The City of Chicago and its airline partners are moving forward with plans for a historic transformation of Chicago O'Hare International Airport with the biggest terminal expansion ever. The new terminal area plan, coined O'Hare 21, will consist of renovations to Terminals 1 and 3, upgrades and expansion to Terminal 5, and the demolition of Terminal 2 which will be rebuilt to include a brand new international arrivals facility. These plans are set to grow O'Hare's overall terminal square footage from 5.5 million to 8.9 million square feet, or around 60 percent. In 2017 the City of Chicago announced a call for concept designs for the Global Terminal and Concourse project. Studio ORD, a fully-integrated joint venture between Corgan, Studio Gang, Solomon Cordwell Buenz (SCB), Milhouse Engineering, and STLArchitects, has developed a comprehensive design proposal for the O'Hare 21.
Studio ORD’s design for the new O’Hare Global Terminal and Global Concourse celebrates Chicago’s history as a city shaped by lines of movement and extends that legacy for the 21st
century. Like the confluence of the Chicago River, the design’s converging three branches create a central hub that establishes a vibrant new neighborhood in the heart of O’Hare’s campus.
Smoothly bending to increase efficiency, wayfinding, and connectivity, the tripartite design merges terminal and concourse into a single building that is uniquely evocative of the city of Chicago. At the branches’ confluence, a dramatic Oculus welcomes visitors under a six-pointed glass skylight whose geometry references the Chicago flag. Surrounding the Oculus is a rhythmic, pleated roof of long-span steel trusses. Clad in wood and emphasizing the building’s curving form, the pleats are spaced and oriented to maximize natural daylight and energy efficiency. From inside, their directionality gently guides passengers through the space. When seen from above, the building’s form greets passengers with an easily recognizable, distinctly Chicago icon: the city’s “Y symbol,” or Municipal Device, that represents the branching Chicago River.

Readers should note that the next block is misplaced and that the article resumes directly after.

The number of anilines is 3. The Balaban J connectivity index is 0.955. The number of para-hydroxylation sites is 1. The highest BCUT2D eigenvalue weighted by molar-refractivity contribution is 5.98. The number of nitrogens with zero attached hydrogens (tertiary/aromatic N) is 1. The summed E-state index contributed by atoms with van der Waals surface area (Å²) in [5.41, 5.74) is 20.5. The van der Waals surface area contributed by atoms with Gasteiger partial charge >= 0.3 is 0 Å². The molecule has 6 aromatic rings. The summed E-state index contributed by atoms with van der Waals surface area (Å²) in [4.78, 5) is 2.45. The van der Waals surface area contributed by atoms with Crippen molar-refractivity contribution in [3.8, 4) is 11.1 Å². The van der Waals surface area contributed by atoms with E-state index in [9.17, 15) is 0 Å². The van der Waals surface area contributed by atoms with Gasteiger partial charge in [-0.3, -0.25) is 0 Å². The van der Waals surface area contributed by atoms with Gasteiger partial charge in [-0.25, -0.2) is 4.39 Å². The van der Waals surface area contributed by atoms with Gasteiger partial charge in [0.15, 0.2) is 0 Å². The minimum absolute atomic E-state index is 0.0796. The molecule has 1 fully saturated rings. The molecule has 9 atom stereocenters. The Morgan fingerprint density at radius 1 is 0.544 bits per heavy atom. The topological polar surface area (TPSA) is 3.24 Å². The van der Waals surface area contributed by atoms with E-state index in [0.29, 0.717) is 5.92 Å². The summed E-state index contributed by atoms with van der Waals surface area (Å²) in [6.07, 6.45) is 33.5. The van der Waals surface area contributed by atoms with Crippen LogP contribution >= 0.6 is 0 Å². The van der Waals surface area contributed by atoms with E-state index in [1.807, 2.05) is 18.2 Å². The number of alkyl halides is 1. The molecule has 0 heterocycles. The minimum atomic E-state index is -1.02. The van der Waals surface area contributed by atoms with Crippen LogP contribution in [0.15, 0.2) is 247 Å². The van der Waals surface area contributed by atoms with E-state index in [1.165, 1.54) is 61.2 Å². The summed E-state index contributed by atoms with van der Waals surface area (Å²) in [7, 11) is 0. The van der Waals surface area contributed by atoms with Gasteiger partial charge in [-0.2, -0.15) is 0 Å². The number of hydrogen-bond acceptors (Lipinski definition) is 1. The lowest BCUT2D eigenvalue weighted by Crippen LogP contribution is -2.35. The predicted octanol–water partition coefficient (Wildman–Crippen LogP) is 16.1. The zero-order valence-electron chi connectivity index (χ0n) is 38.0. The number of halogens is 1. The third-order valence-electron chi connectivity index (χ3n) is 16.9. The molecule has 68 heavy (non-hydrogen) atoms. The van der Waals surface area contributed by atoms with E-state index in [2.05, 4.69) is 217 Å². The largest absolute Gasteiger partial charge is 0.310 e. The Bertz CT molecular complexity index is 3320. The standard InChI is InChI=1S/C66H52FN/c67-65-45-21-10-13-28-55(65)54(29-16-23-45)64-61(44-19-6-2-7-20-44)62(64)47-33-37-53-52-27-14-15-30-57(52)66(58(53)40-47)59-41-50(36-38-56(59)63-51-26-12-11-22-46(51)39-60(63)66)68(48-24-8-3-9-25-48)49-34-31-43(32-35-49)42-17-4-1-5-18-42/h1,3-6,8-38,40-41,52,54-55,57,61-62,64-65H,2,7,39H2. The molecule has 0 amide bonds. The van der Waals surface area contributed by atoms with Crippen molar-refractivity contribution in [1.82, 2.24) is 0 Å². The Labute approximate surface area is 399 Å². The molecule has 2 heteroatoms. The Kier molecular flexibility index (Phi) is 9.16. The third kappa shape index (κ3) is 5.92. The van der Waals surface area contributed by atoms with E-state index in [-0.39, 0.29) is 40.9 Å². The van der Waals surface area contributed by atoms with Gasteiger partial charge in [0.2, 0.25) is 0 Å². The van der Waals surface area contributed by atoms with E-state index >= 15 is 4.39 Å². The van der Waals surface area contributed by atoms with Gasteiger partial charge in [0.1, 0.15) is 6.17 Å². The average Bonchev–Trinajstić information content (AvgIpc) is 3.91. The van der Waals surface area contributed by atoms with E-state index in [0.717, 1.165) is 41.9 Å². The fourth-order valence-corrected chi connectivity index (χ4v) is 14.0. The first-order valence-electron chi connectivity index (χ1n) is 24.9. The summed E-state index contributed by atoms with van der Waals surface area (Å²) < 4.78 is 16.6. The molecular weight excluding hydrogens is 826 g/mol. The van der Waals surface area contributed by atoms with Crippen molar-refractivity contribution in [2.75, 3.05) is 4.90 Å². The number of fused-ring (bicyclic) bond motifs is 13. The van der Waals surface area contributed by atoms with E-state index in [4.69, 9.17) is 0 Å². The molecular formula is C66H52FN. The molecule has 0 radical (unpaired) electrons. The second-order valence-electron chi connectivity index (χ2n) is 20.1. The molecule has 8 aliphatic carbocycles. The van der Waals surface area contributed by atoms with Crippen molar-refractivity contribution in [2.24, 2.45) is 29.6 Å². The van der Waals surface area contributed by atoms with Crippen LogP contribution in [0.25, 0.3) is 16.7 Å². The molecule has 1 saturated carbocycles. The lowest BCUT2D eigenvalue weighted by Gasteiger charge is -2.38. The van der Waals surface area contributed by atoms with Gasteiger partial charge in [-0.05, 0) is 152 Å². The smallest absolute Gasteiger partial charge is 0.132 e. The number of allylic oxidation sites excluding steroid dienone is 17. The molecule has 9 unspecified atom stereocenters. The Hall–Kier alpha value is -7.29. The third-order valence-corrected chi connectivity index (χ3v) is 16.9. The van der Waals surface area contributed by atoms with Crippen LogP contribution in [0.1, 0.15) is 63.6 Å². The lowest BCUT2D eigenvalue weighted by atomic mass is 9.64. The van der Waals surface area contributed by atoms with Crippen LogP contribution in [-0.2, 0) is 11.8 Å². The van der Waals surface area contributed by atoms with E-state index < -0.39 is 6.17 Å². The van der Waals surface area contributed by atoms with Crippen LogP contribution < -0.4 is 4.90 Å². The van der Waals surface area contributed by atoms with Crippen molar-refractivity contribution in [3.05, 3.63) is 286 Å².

The roof is supported by Y-shaped columns spaced over 100 feet apart that distribute the structural load, maximizing open circulation and ensuring flexibility to accommodate change over the terminal’s lifespan.
Beneath the Oculus, a vibrant new neighborhood unfolds around the expansive Central Green. With lush planters, trees, and comfortable street furniture, the Central Green is a flexible space that can support pop-up events, music, and informal gathering. The greenery extends through the terminal’s three branches, framing boulevards of restaurants, shops, and retail that together evoke a lively Chicago neighborhood street.
A light-filled Mezzanine above the concourse houses ticketing and security for departing passengers. Culminating in a dramatic Overlook, the Mezzanine offers expansive views of the airfield beyond and of the neighborhood and gates below, helping passengers orient themselves and heightening the excitement of travel.